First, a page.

Painting Acoustic Ceilings - Use an Airless Sprayer, Not a Paint Roller

Spray painting acoustic ceilings is typically not recommended. However, there are situations when spraying a light coat of latex paint on your popcorn ceiling is preferable to applying new acoustic on top of the preexisting acoustic texture finish.

Of course the best method of dealing with these ceilings is to complete remove the acoustic and apply wall texture as outlined in our Acoustic Ceiling Removal Do-It-Yourself Guide but we do understand that some people like the look of the popcorn texture and removal is not always feasible because of time constraints or other reasons.

When To Paint Your Acoustic Ceilings

One of these circumstances when painting of the existing acoustic may be recommended is when the popcorn finish has been applied in an older home that has lath and plaster construction, and not drywall or the less common button board. Certain mixes of plaster used in days gone by produced a slick finish and the acoustic mixture did not achieve a tight bond.

Another case is when the plaster has begun to lose its integrity either because it was not mixed in correct proportions or simply due to age. The top layer of the plaster will develop a consistency similar to that of sand and brushing your had across this surface will cause bits of the plaster to release. Generally this is hidden by layers of paint that has been built up over the years and does not present a problem for home owners.

Additionally older oil based paints will break down into a powder like substance that allows the acoustic to release especially when a heavy, wet new layer of acoustic is applied.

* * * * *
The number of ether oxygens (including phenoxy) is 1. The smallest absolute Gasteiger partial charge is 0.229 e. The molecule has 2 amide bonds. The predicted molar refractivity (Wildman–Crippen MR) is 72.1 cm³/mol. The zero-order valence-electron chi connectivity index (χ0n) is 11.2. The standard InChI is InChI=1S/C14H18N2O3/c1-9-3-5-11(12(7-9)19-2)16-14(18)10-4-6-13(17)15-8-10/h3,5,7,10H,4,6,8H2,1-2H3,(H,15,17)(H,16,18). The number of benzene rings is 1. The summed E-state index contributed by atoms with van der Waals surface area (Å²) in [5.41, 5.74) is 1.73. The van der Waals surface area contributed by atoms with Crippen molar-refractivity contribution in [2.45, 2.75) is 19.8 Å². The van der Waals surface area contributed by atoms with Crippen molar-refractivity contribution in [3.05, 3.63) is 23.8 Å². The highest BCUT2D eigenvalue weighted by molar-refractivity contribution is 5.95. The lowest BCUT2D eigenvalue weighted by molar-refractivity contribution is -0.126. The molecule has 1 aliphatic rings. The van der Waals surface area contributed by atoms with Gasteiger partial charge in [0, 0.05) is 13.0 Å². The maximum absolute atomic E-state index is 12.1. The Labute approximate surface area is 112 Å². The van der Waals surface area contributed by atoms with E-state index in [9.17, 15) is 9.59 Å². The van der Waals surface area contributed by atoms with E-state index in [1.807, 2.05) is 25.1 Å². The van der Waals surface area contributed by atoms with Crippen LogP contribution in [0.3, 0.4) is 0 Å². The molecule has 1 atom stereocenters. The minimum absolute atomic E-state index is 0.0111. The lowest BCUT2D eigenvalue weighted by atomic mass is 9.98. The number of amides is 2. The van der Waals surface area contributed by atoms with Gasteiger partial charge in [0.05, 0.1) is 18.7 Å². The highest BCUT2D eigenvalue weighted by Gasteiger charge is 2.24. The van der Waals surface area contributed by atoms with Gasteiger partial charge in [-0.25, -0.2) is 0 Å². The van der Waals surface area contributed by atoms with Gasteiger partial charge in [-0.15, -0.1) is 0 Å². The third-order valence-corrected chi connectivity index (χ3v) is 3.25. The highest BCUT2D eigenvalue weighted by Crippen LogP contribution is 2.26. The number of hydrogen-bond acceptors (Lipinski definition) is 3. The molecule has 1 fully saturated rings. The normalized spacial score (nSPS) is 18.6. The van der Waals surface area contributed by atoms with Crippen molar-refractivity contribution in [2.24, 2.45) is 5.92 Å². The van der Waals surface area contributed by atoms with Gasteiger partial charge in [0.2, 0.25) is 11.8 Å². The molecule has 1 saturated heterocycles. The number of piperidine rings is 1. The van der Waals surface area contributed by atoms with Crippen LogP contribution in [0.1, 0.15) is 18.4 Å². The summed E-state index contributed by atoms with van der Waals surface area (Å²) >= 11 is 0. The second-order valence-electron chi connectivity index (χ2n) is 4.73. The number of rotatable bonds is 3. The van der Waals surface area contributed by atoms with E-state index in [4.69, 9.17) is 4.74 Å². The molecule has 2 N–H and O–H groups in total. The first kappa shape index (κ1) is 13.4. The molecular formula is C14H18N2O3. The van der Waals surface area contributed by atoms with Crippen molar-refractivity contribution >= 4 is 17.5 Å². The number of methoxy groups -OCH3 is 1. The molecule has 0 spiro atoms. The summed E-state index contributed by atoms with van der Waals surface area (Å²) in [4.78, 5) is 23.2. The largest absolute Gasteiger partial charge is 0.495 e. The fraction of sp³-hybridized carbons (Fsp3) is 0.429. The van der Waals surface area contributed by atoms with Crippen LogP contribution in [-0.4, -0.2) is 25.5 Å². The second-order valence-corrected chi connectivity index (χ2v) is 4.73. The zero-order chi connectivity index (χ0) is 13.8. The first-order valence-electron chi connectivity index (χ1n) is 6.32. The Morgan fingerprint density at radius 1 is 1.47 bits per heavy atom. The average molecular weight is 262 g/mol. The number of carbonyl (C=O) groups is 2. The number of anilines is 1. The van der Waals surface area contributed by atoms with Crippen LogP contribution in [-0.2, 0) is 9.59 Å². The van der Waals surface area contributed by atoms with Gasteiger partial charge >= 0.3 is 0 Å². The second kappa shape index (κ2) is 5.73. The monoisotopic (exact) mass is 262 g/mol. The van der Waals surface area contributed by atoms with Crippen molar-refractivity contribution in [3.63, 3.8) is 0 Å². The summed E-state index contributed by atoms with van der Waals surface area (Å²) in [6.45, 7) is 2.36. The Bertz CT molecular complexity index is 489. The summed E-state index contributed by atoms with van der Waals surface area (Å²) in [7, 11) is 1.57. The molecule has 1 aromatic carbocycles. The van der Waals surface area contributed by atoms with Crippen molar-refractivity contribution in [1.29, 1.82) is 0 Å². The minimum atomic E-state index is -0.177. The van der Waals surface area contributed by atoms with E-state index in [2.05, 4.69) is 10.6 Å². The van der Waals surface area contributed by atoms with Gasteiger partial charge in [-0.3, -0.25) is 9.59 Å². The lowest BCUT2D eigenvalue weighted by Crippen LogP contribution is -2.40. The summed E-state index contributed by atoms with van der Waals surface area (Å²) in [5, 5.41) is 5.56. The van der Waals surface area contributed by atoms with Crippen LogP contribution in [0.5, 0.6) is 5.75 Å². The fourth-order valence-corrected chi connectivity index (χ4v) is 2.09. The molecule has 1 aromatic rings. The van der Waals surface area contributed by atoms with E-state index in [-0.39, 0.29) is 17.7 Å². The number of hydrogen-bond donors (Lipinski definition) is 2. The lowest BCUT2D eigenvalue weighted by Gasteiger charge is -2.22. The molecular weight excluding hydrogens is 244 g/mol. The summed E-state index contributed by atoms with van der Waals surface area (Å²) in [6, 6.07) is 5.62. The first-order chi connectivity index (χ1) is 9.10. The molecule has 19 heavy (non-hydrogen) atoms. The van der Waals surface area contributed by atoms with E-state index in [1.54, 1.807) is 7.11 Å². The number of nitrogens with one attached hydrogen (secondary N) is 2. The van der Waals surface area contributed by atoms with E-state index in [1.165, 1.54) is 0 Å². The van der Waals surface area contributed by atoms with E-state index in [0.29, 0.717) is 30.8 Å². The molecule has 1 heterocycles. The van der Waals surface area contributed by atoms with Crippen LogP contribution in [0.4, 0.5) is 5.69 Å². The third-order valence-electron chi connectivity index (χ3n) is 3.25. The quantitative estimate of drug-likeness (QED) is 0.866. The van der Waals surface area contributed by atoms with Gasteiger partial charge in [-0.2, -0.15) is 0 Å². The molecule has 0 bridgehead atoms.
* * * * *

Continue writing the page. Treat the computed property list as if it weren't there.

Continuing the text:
When acoustic is applied under one of the above circumstances the moisture, which is much greater than that of a light layer of paint sprayed onto the ceiling, will cause the ceiling to release from the original surface. If this does happen the end result will be somewhere between a ceiling with bubbles, areas that have released from the plaster above, to entire sheets of ceiling falling free to the floor below.

The only reliable method of updating the ceiling in one of the aforementioned cases is the removal of the entire acoustic-popcorn ceiling finish.

It is not always apparent from looking at a ceiling which course of action should be taken and making the decision to re-spray with a new layer of acoustic or applying a very thin coat of paint is often a judgment call.


Tips for Reapplying or Painting Acoustic Ceilings


If you should decide to reapply acoustic be sure to leave the room masked until the new coating has completely dried, often several days. Drying time is largely dependent upon temperature and air flow in the home. Turning on fans and opening windows can make the difference between walking into a room with a fresh new acoustic ceiling the next morning and a ceiling that has fallen onto your floor and requiring complete removal.

If painting is the option you choose, apply several very light coats of paint to the acoustic with an airless sprayer and allow ample drying time between coats.

Never attempt to paint an acoustic ceiling with a so called acoustic paint roller. Completely avoid the specialty roller covers that are allegedly designed for this purpose – they do not work. Do not saturate the ceiling with paint and follow the advice above regarding ventilation to decrease drying time.

You can successfully paint an acoustic ceiling following these guidelines.